Interview By: Andrea TuccilloAndreaTuccillo@TheCinemaSource.com
Channing Tatum is dancing his way to the top. Born and raised in New Orleans and a self-proclaimed “bayou boy,” Tatum has learned to appreciate the slow life, but with his star rising fast his quiet, lazy days may be far behind him.
With films like She’s The Man under his belt, Tatum is now taking on a whole new genre: the dance film. In this month’s Step Up, Tatum plays Tyler Gage, a troublemaking foster kid from the wrong side of the tracks. While doing community service at a Baltimore school for the arts, he meets passionate dancer Nora (played by Jenna Dewan) and the two form a fast bond over their love of dance. Through dancing with Nora, Tyler discovers an ambition and a drive that he never knew he had.
Tatum is no stranger to ambition and drive, two things necessary for the rigorous dance rehearsals and complicated choreography integral to Step Up. Tatum, a street dancer, found the classical components of each number particularly tough to master.
“It was something that was definitely foreign, and me and [director] Anne [Fletcher] had many talks where I’m like I just don’t get it,” Tatum says. “I didn’t enjoy doing choreography in the beginning because it was hard but the after a while I started to appreciate it. What these kids can do, and learn as fast as they do it and as good as they do itâ€”it’s crazy to me. It’s such an underappreciated talent that these kids have.”
His admiration for dancers and their ability has carried over into the kinds of movies he enjoys as well. Tatum has loved dance movies for as long as he can remember and he singles out Footloose as one of his favorites. So when the opportunity arose for Step Up, it was an offer Tatum definitely could not refuse.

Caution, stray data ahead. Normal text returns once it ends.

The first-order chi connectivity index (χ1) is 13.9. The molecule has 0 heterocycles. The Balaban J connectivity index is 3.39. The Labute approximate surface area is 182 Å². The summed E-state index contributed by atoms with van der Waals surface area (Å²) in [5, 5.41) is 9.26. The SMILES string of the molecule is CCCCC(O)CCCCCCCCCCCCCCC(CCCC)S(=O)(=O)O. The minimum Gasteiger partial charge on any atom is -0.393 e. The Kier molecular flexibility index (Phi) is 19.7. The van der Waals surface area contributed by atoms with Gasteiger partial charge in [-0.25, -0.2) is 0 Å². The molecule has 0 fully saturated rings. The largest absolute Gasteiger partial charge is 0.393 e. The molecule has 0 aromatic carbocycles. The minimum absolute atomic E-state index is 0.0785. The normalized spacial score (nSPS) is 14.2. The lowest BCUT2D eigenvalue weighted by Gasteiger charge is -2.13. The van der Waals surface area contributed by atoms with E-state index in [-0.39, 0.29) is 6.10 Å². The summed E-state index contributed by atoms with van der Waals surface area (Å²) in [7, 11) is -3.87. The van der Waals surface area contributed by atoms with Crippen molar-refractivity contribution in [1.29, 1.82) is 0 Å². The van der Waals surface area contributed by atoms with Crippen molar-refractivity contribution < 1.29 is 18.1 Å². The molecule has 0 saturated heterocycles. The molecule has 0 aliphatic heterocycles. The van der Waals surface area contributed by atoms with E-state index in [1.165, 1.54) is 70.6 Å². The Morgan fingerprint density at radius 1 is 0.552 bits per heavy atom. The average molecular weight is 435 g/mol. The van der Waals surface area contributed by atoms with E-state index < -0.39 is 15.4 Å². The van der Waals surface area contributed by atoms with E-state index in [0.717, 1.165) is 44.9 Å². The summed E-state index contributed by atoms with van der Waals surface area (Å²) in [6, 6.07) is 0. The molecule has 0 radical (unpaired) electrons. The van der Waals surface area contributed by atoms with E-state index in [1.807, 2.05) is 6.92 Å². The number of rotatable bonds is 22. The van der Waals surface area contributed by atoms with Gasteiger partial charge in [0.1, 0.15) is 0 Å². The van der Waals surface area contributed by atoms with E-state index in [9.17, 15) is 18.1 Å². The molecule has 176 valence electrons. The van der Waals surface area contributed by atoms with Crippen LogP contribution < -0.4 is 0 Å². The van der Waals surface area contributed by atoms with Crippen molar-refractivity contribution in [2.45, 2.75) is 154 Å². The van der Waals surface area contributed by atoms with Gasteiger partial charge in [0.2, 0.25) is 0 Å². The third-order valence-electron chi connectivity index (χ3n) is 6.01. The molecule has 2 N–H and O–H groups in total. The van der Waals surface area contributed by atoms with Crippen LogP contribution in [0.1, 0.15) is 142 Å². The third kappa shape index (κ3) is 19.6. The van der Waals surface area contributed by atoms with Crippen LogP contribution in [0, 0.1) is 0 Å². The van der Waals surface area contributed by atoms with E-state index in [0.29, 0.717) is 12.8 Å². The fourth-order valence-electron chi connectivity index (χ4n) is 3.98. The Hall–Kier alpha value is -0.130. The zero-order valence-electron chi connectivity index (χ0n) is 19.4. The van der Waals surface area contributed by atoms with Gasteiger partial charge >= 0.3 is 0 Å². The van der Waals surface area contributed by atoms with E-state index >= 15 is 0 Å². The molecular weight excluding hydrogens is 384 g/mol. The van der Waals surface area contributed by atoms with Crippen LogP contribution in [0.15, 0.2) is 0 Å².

“It was kind of surreal thinking about doing a dance movie, not being
For the creators of Step Up, Tatum was the right person at the right time. Originally unsure if they wanted an actor who would use a dance double, or a dancer who they would teach how to act, Tatum turned out to be the perfect combination of both. After he demonstrated a bit of his freestyling at his audition, the choice was clear. Tatum went straight to work with choreographer Jamal Sims, a collaborative effort which he says was very comfortable.
“It was very easy to work with him, because by happenstance we move a lot alike,” Tatum explains. “We would just work it out, we would just play. We would be like, let’s create. We would just go over to the side and just work stuff out.”
Of course, moving to the beat is not as easy as it looks, and there were some minor on-set bumps and bruises.
“Jenna actually hurt her rib, and it might have been a product of me,” Tatum admits. “We do this lift where I throw her up in the air and I have to spin her and catch her over my head. That can be pretty taxing on your ribs after I catch you fifteen times in a day. But I didn’t really ever hurt myself except for bangs and bruises.”
The steps may have made Tatum sore, but he always made sure his wardrobe was conducive to dancing, hence the bagginess of his character’s clothes.
“It’s a personal choice of mine, like hip-hop is very loose,”
But don’t baggy pants pave the way for other potential problems, like for instance, falling down?
“They did actually a few times!” Tatum says with a laugh. “But for the most part you feel more comfortable and you’re less encumbered by the whole thing.”
With his laidback nature, you can tell Tatum is all about going with the flow. And with the way things are going, that flow seems destined to take this charming new star someplace great.